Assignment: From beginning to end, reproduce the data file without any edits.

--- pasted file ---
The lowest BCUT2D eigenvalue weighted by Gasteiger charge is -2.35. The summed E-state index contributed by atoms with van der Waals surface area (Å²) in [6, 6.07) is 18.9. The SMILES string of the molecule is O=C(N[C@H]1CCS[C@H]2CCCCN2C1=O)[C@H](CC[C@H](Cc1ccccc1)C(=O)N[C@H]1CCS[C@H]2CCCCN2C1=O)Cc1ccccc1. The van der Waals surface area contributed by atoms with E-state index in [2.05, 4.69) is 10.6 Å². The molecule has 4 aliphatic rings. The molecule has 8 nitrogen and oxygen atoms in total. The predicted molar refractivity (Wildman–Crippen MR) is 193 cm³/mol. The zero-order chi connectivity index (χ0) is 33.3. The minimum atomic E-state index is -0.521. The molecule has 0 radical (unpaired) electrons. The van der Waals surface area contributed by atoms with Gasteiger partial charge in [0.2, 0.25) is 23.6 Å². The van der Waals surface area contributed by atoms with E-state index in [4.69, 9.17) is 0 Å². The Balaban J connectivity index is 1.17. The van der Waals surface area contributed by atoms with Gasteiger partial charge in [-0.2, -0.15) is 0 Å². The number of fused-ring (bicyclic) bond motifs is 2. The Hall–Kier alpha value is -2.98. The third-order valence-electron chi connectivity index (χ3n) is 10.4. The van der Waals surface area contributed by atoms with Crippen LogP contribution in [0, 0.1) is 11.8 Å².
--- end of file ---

The lowest BCUT2D eigenvalue weighted by Gasteiger charge is -2.35. The summed E-state index contributed by atoms with van der Waals surface area (Å²) in [6, 6.07) is 18.9. The SMILES string of the molecule is O=C(N[C@H]1CCS[C@H]2CCCCN2C1=O)[C@H](CC[C@H](Cc1ccccc1)C(=O)N[C@H]1CCS[C@H]2CCCCN2C1=O)Cc1ccccc1. The van der Waals surface area contributed by atoms with E-state index in [2.05, 4.69) is 10.6 Å². The molecule has 4 aliphatic rings. The molecule has 8 nitrogen and oxygen atoms in total. The predicted molar refractivity (Wildman–Crippen MR) is 193 cm³/mol. The zero-order chi connectivity index (χ0) is 33.3. The minimum atomic E-state index is -0.521. The molecule has 0 radical (unpaired) electrons. The van der Waals surface area contributed by atoms with Gasteiger partial charge in [0.2, 0.25) is 23.6 Å². The van der Waals surface area contributed by atoms with E-state index in [4.69, 9.17) is 0 Å². The Balaban J connectivity index is 1.17. The van der Waals surface area contributed by atoms with Gasteiger partial charge in [-0.2, -0.15) is 0 Å². The number of fused-ring (bicyclic) bond motifs is 2. The Hall–Kier alpha value is -2.98. The third-order valence-electron chi connectivity index (χ3n) is 10.4. The van der Waals surface area contributed by atoms with Crippen LogP contribution in [0, 0.1) is 11.8 Å².